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Preparing for Emerging Infectious Disease Threats: The Johns Hopkins Biocontainment Unit
By: Lauren Sauer, director of research for the Johns Hopkins Biocontainment Unit and director of operations for CEPAR
Team members participate in a drill of the
Johns Hopkins Biocontainment Unit in February.
On Feb. 6 and 7, the Johns Hopkins Biocontainment Unit (BCU) hosted the National Ebola Training and Education Center (NETEC) for a site visit and concurrently ran a “day in the life” drill, which exercised the daily operations capabilities of the BCU. The unit is a state-of-the-art facility designed to care for patients with highly infectious diseases, such as Ebola, and has activated on three occasions since it officially opened on May 20, 2015. The February NETEC site visit was a success, with the BCU scoring exceptionally well in all areas under review, with no noted areas for improvement. NETEC’s mission is to increase the capability of United States public health and health care systems to safely and effectively manage individuals with suspected and confirmed special pathogens. During their visit, NETEC officials were excited to see the innovation that the BCU team is accomplishing through research and training and exercise, which will support efforts to move away from specifically treating patients with Ebola toward the capacity to treat patients with any highly infectious disease.
This drill, which ran in tandem with the NETEC site visit, challenged several components of the institution’s capacities and preparedness, including communication, emergency management, interdisciplinary collaboration, incident command structure and waste removal. It also allowed us to test several medical procedures, including placement of a central venous catheter, or central line, on a patient. The drill uncovered a number of important opportunities to improve our processes and protocols, and highlighted the incredible innovation, creativity, perseverance and dedication of the BCU and all collaborators.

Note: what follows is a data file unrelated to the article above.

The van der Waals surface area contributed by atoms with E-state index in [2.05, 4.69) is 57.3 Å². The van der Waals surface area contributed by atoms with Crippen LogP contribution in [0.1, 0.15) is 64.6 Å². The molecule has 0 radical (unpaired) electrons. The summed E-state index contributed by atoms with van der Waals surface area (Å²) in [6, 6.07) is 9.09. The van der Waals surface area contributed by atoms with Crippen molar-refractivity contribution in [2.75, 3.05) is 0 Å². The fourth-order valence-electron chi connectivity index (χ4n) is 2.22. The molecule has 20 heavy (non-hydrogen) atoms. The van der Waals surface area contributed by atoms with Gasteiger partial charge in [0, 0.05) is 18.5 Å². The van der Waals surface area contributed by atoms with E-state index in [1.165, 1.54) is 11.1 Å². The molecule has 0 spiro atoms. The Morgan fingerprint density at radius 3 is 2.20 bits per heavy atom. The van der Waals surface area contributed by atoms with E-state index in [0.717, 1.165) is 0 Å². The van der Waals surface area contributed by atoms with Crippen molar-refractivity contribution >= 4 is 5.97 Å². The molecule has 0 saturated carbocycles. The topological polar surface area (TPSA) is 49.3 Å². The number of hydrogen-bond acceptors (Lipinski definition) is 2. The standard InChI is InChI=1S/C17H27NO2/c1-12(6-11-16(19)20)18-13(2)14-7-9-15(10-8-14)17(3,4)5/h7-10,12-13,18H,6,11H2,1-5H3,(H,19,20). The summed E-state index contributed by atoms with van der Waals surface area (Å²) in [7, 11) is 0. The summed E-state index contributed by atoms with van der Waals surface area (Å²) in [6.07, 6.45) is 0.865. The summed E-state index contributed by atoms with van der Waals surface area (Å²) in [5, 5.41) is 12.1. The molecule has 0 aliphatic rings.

This was the second full-scale exercise that the BCU drill organizers have run in the last few months. In November, the BCU team participated in a drill involving a simulated pregnant patient who went into labor in the Johns Hopkins Outpatient Center, but was quickly identified as suspected to have an unknown, novel and highly pathogenic respiratory illness. The mock patient was then transported to the BCU by the Johns Hopkins Lifeline critical care transport team in a specially designed isolation stretcher. The patient was rapidly admitted under the care of BCU nurses, an obstetrics team and a neonatal team, who were all donned in enhanced personal protective equipment (PPE), cared for the patient and then delivered her baby.
In the wake of a particularly bad flu season, these drills, our research program and additional training opportunities that continue to be conducted on the BCU, even when it is not activated, remain critical to the safe and effective management of highly infectious disease patients. The BCU serves as an exceptional resource that allows us to innovate infection control practices, practice safe patient transport and management, and plan for the next infectious disease outbreak, to keep our patients, employees and community safe and healthy.